pretend that I didn’t consume this repugnant meal as slowly as possible, because finishing it meant going to work. Eventually I put an end to my suffering with the last few bites, followed by the final swig of that bitter and unfortunately milk-less substance I feel compelled to drink each and every morning. Pretending I’m content, I walked out my door. Out on the front steps 2B always sits. For someone I see everyday, I can’t tell you a thing about him. I think he’s nineteen but I don’t even know that for sure. Not even his name comes to mind, just that he lives in apartment 2B. I could swear he told me his name once, perhaps twice, but when I’d see him the next day, I wouldn’t have the slightest clue, and I see him so often that it’s inexcusable. There’s never been a morning he hasn’t been idly observing passersby from those steps. This morning was no different. We had our usual interaction. He calls my name, which only augments the guilt I feel for not being able to recall his, and says hello. I wave in return, notify him that cigarette lingering about his mouth will kill him. Smiling back out of politeness, he replies, “I know. Thanks for caring.” I guess I forgot to say that today. Though I distinctly remember those deadly curls of grey pouring off his lips, I can’t recall saying anything before heading off to the bus stop. As I said, I’m not so different from anyone else with a job. Standing at the bus stop, I see those with socially respected occupations pass by or stand beside me, and I bet they pretend too. The businessmen and women, the laborers, the lawyers, the criminals, the teachers, the students, the doctors, the patients, even the fry cooks and their increasingly overweight patrons all pretend they’re perfectly content, just like me. I’m not the only one who tries to fool myself as I head off to work. The bus halted for me in front of an unlabeled building, like it always does. There isn’t a sign adorning the front or even the door. What would it say anyway? Selfdestructive people call here. Give us a holler. Pushing open the unmarked door, I went up to cubicle 17. It was just a few minutes before my shift started. This isn’t a nine-to-five job. The phones buzz more at midnight than noon. I’m just lucky enough to get a shift that’s closer to regular work hours, but that means being a few minutes early forces me have to wait for the cubicle to be vacated by Mr. Emerson. He always leaves the chair reeking of something pungent. When I sat down I dared not inhale. Mr. Emerson and the woman with the shift after mine, Melissa, have both taken it upon themselves to decorate cubicle 17. There are bobble heads of various baseball players I can’t put names to, courtesy of Mr. Emerson, along with a picture of him and his son on a fishing trip. The son seems as happy to be there as I am looking at it. This only clashes with Melissa’s gaudy ornaments. I think she was just trying to lighten up the place, but I can’t help feeling like a unicorn defecated on my desk. Nothing of hers isn’t florescent. My eyes can’t focus on any of it for more than a minute. It almost makes me want to stare at the bouncy headed, overly grinning athletes. I appreciate the attempts of her garishly colored decorations, but a solar flare couldn’t lighten the place up. The one possession of Melissa’s I have ever been grateful for is her air-freshener, which I promptly sprayed before I began taking calls. Answering the phones isn’t as awful as one would expect it to be. Most of those who call want someone to tell them to live, and it doesn’t matter to them that it’s just one voice on the phone telling another voice on the phone not to jump off the edge. The people in their lives have failed them, so here we are to intervene. It’s a horrible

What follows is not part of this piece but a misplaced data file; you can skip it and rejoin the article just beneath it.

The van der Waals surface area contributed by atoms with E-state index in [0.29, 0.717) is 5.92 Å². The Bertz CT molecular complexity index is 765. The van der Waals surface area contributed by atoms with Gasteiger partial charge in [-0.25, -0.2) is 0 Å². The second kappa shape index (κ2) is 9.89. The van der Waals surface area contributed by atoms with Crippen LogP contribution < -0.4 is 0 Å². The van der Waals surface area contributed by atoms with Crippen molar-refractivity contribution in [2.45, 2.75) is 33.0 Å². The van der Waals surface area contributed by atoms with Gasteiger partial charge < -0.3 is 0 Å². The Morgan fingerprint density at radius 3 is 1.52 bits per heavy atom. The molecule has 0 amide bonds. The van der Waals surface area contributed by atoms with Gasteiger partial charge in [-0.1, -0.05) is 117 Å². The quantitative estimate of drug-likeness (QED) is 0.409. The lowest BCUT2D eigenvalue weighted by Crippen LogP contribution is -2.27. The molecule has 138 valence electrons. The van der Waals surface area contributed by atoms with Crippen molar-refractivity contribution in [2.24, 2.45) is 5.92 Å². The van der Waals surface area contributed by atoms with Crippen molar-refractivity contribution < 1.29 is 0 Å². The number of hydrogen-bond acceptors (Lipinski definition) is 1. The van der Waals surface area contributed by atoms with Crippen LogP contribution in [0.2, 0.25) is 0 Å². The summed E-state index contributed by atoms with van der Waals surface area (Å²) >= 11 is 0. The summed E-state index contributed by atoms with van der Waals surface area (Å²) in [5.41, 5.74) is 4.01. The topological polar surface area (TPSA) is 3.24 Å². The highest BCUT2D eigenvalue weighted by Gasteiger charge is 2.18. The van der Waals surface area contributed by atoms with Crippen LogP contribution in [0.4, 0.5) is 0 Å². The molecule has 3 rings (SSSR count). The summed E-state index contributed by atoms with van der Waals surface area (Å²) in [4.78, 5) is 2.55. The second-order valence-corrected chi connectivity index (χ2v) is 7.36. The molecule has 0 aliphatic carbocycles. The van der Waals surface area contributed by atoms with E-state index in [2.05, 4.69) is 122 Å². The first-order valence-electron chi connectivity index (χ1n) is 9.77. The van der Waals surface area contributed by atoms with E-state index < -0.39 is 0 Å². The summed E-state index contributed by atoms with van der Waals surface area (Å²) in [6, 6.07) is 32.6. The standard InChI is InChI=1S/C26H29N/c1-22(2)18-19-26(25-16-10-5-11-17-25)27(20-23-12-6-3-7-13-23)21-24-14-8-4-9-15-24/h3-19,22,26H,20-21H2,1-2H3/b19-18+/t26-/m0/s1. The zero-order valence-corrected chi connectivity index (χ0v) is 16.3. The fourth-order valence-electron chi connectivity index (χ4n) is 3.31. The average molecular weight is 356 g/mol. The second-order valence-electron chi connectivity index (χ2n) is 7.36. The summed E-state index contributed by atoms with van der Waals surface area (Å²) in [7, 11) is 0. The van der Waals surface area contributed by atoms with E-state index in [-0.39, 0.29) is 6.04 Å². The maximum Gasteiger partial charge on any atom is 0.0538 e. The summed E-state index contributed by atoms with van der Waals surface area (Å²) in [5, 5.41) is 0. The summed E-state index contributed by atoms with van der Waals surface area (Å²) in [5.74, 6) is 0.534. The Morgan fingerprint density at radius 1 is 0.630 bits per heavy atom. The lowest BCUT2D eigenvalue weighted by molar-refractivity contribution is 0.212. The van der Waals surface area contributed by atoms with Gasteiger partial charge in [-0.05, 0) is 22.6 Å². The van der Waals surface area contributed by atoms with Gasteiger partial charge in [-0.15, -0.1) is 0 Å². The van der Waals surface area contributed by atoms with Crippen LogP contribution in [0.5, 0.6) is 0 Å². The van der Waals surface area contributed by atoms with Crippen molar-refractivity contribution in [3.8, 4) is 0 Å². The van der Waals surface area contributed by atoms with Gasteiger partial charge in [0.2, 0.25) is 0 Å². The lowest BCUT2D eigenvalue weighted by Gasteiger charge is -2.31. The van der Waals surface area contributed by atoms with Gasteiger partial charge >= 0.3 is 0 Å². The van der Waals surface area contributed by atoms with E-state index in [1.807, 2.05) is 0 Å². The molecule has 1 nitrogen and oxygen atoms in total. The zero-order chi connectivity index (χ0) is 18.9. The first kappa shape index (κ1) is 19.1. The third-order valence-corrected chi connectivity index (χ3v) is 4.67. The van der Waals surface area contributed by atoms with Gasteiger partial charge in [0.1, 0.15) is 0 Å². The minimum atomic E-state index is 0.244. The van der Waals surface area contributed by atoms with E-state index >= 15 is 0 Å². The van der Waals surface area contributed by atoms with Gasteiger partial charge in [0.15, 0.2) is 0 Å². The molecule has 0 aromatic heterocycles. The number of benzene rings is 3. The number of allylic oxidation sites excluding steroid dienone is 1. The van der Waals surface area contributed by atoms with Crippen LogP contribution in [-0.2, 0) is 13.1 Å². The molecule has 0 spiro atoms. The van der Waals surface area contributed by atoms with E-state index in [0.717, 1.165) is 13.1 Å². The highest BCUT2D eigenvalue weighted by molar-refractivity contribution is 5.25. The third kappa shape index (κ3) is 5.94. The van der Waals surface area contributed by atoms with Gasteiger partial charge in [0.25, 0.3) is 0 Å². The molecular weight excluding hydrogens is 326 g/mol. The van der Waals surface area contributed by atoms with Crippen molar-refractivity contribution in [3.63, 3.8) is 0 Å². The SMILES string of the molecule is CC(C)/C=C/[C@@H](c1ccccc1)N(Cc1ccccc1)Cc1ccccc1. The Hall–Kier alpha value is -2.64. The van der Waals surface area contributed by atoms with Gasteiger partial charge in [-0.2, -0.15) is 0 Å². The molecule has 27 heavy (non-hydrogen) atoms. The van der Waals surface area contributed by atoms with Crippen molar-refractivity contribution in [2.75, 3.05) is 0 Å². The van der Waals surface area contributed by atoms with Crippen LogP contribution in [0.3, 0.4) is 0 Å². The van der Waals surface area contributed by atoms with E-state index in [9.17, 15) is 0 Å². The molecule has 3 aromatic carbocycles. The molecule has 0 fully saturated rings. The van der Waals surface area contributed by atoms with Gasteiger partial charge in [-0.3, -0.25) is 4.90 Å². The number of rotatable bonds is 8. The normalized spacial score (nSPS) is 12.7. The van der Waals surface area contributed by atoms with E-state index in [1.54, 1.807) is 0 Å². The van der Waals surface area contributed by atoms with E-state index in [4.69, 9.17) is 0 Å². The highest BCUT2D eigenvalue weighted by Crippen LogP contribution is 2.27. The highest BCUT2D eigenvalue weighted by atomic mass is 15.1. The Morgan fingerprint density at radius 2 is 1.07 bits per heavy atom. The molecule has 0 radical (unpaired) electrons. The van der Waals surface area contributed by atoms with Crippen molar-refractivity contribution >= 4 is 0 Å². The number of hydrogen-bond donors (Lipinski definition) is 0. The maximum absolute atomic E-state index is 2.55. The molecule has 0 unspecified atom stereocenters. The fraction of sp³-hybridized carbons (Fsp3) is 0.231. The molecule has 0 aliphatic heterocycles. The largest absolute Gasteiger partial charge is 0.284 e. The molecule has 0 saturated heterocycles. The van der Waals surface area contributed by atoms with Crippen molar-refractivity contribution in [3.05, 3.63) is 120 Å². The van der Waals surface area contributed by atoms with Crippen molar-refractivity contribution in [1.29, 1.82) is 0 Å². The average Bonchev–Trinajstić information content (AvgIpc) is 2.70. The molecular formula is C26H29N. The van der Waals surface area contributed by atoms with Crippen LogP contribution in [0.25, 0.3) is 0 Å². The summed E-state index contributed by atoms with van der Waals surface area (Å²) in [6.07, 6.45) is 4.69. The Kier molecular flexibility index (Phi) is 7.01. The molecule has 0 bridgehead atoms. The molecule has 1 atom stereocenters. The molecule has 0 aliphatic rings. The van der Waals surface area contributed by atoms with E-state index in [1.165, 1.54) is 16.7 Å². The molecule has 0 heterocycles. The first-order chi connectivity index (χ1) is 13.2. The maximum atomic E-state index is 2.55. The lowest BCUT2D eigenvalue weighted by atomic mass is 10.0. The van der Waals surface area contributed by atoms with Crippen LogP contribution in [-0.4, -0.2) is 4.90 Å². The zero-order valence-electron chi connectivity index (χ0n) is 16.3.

misconception that we are fighting a losing battle, that we hear a gunshot, or a falling step stool and tightening rope, or the rattling of a pill bottle at the end of every call. Perhaps they do all die after we’ve put the phone down, but when we hang up they’re quite alive. It’s not like we’re making guesses and taking chances from the time we pick up the phone to when they hang up. We’re given guidelines. There’s no script that makes us all seem like prerecorded, mechanical voices laden with spurious sympathy. A script would be unable to aid us anyway. We don’t talk to a bullied teenage girl in a broken home the same way as we would a middle aged man whose wife just left him, but they aren’t that different after all. They’re all the same underneath; they just want someone to tell them to give life a second chance, and perhaps recommend a good therapist, but every now and then, one of them isn’t looking for anything of the sort, or anything at all. When everyone else is looking to be proven wrong, I think they’re looking to be proven right. They’re the ones who want to die. They don’t really believe we’re able to talk anyone away from the edge, but they have to see that for themselves. By the end of their call though, they often find the will to live, sometimes asking “How do you do this everyday?” Even they don’t understand how I can do this. I tell them I do it for them, but even that’s not entirely true. I just know if I were on that end of the conversation, I’d rather hear that lie than be told I’m nothing more than a voice on a phone, a single plea for help out of a sea of similar cries, for eventually they all start to sound the same. One might be a little raspier, one a soprano, another a bass, but I still have trouble distinguishing one from the other. It doesn’t matter what they tell me either, or if they tell me anything at all, I won’t remember their names an hour later. There was one in particular today who was nothing like the others. Some callers are simply looking for someone to listen, but not this one. He was quiet at first, and when he did speak it wasn’t anything like the self-deprecating monologues of most other callers. When I picked up the phone, it sounded as if there were no one on the other end. Seconds before I would have hung up, the voice of a man, young from the sound of it, asked, “Can you help me?” “That’s what I’m here for,” I replied. “What’s your name?” He sighed. “That’s not important…Has anyone ever told you you have a really unique voice?” “Um, no.” “I could recognize it instantly.” Slightly uneasy about the turn the conversation had taken, I asked, “So why did you call?” “Oh, I just felt like talking. Really? Why do you think I called?” Contemplating taking his own life and still sarcastic. “Would you like to talk about it?” With a chuckle or two, he said, “If I were any good at talking about any of this, I wouldn’t be calling you, now would I? So what’s your life like? Have a significant other? When was the last time you talked to your mother?” “This isn’t about me,” I redirected the conversation. “Let’s talk about you.” Another chuckle. “As you may have guessed, I’m not the biggest fan of me.” “And why not?” “That’s not important.”